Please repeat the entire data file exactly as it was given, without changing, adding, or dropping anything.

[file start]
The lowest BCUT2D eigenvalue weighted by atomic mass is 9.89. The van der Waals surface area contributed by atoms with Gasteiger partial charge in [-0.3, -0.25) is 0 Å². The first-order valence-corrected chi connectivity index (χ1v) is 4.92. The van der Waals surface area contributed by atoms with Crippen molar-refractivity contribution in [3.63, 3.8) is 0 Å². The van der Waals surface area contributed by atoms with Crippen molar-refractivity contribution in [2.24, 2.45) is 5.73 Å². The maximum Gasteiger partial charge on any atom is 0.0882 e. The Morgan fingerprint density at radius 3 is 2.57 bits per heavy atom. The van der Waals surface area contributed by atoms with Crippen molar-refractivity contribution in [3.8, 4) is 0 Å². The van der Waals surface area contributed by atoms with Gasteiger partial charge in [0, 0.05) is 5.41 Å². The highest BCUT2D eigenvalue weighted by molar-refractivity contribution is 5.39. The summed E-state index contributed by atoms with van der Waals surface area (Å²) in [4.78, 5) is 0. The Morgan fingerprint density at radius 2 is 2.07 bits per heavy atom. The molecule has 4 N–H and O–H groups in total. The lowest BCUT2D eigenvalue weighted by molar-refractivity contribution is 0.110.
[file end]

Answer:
The lowest BCUT2D eigenvalue weighted by atomic mass is 9.89. The van der Waals surface area contributed by atoms with Gasteiger partial charge in [-0.3, -0.25) is 0 Å². The first-order valence-corrected chi connectivity index (χ1v) is 4.92. The van der Waals surface area contributed by atoms with Crippen molar-refractivity contribution in [3.63, 3.8) is 0 Å². The van der Waals surface area contributed by atoms with Crippen molar-refractivity contribution in [2.24, 2.45) is 5.73 Å². The maximum Gasteiger partial charge on any atom is 0.0882 e. The Morgan fingerprint density at radius 3 is 2.57 bits per heavy atom. The van der Waals surface area contributed by atoms with Crippen molar-refractivity contribution in [3.8, 4) is 0 Å². The van der Waals surface area contributed by atoms with Gasteiger partial charge in [0, 0.05) is 5.41 Å². The highest BCUT2D eigenvalue weighted by molar-refractivity contribution is 5.39. The summed E-state index contributed by atoms with van der Waals surface area (Å²) in [4.78, 5) is 0. The Morgan fingerprint density at radius 2 is 2.07 bits per heavy atom. The molecule has 4 N–H and O–H groups in total. The lowest BCUT2D eigenvalue weighted by molar-refractivity contribution is 0.110.